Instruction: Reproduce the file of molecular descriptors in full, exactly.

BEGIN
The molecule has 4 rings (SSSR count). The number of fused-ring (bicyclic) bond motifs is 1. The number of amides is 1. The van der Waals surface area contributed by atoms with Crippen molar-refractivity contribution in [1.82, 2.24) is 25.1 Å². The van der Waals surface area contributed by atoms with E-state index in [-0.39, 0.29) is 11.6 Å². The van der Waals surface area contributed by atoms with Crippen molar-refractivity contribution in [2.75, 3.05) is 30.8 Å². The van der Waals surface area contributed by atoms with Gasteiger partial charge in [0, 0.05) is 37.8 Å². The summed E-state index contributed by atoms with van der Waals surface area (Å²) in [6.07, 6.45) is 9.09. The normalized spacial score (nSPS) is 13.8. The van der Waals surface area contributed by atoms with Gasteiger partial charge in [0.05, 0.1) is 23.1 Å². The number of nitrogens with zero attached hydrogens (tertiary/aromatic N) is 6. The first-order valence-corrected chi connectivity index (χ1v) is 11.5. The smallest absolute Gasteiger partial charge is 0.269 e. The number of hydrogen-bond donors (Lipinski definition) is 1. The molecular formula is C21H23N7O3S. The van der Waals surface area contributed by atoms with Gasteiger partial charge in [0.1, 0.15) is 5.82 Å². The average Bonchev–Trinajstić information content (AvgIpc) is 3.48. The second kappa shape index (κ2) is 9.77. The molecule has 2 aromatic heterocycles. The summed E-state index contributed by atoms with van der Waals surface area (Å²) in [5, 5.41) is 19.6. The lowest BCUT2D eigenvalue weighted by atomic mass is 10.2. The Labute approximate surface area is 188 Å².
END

The molecule has 4 rings (SSSR count). The number of fused-ring (bicyclic) bond motifs is 1. The number of amides is 1. The van der Waals surface area contributed by atoms with Crippen molar-refractivity contribution in [1.82, 2.24) is 25.1 Å². The van der Waals surface area contributed by atoms with E-state index in [-0.39, 0.29) is 11.6 Å². The van der Waals surface area contributed by atoms with Crippen molar-refractivity contribution in [2.75, 3.05) is 30.8 Å². The van der Waals surface area contributed by atoms with Gasteiger partial charge in [0, 0.05) is 37.8 Å². The summed E-state index contributed by atoms with van der Waals surface area (Å²) in [6.07, 6.45) is 9.09. The normalized spacial score (nSPS) is 13.8. The van der Waals surface area contributed by atoms with Gasteiger partial charge in [0.05, 0.1) is 23.1 Å². The number of nitrogens with zero attached hydrogens (tertiary/aromatic N) is 6. The first-order valence-corrected chi connectivity index (χ1v) is 11.5. The smallest absolute Gasteiger partial charge is 0.269 e. The number of hydrogen-bond donors (Lipinski definition) is 1. The molecular formula is C21H23N7O3S. The van der Waals surface area contributed by atoms with Gasteiger partial charge in [0.1, 0.15) is 5.82 Å². The average Bonchev–Trinajstić information content (AvgIpc) is 3.48. The second kappa shape index (κ2) is 9.77. The molecule has 2 aromatic heterocycles. The summed E-state index contributed by atoms with van der Waals surface area (Å²) in [5, 5.41) is 19.6. The lowest BCUT2D eigenvalue weighted by atomic mass is 10.2. The Labute approximate surface area is 188 Å².